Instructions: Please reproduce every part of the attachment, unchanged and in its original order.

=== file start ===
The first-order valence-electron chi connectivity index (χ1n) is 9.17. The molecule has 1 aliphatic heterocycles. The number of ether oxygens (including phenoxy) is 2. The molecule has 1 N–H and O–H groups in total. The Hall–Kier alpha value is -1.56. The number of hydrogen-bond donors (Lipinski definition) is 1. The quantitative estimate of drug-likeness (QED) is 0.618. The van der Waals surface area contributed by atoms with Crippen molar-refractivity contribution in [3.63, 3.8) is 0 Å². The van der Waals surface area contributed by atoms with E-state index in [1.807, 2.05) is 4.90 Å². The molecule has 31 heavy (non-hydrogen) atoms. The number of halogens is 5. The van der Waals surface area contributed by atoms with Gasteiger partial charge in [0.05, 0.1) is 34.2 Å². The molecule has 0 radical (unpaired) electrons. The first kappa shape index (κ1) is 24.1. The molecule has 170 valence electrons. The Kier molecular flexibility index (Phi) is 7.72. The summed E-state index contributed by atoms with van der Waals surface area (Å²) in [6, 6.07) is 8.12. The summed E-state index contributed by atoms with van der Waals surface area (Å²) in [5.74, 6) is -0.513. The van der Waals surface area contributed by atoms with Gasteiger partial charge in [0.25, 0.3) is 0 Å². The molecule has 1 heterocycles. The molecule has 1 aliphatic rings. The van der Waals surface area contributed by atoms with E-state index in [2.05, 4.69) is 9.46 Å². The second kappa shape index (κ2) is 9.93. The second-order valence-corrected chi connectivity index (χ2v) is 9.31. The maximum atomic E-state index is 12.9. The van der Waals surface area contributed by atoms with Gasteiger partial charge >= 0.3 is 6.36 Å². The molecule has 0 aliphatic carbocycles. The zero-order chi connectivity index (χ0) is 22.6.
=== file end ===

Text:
The first-order valence-electron chi connectivity index (χ1n) is 9.17. The molecule has 1 aliphatic heterocycles. The number of ether oxygens (including phenoxy) is 2. The molecule has 1 N–H and O–H groups in total. The Hall–Kier alpha value is -1.56. The number of hydrogen-bond donors (Lipinski definition) is 1. The quantitative estimate of drug-likeness (QED) is 0.618. The van der Waals surface area contributed by atoms with Crippen molar-refractivity contribution in [3.63, 3.8) is 0 Å². The van der Waals surface area contributed by atoms with E-state index in [1.807, 2.05) is 4.90 Å². The molecule has 31 heavy (non-hydrogen) atoms. The number of halogens is 5. The van der Waals surface area contributed by atoms with Gasteiger partial charge in [0.05, 0.1) is 34.2 Å². The molecule has 0 radical (unpaired) electrons. The first kappa shape index (κ1) is 24.1. The molecule has 170 valence electrons. The Kier molecular flexibility index (Phi) is 7.72. The summed E-state index contributed by atoms with van der Waals surface area (Å²) in [6, 6.07) is 8.12. The summed E-state index contributed by atoms with van der Waals surface area (Å²) in [5.74, 6) is -0.513. The van der Waals surface area contributed by atoms with Gasteiger partial charge in [0.25, 0.3) is 0 Å². The molecule has 1 heterocycles. The molecule has 1 aliphatic rings. The van der Waals surface area contributed by atoms with E-state index in [2.05, 4.69) is 9.46 Å². The second kappa shape index (κ2) is 9.93. The second-order valence-corrected chi connectivity index (χ2v) is 9.31. The maximum atomic E-state index is 12.9. The van der Waals surface area contributed by atoms with Gasteiger partial charge >= 0.3 is 6.36 Å². The molecule has 0 aliphatic carbocycles. The zero-order chi connectivity index (χ0) is 22.6.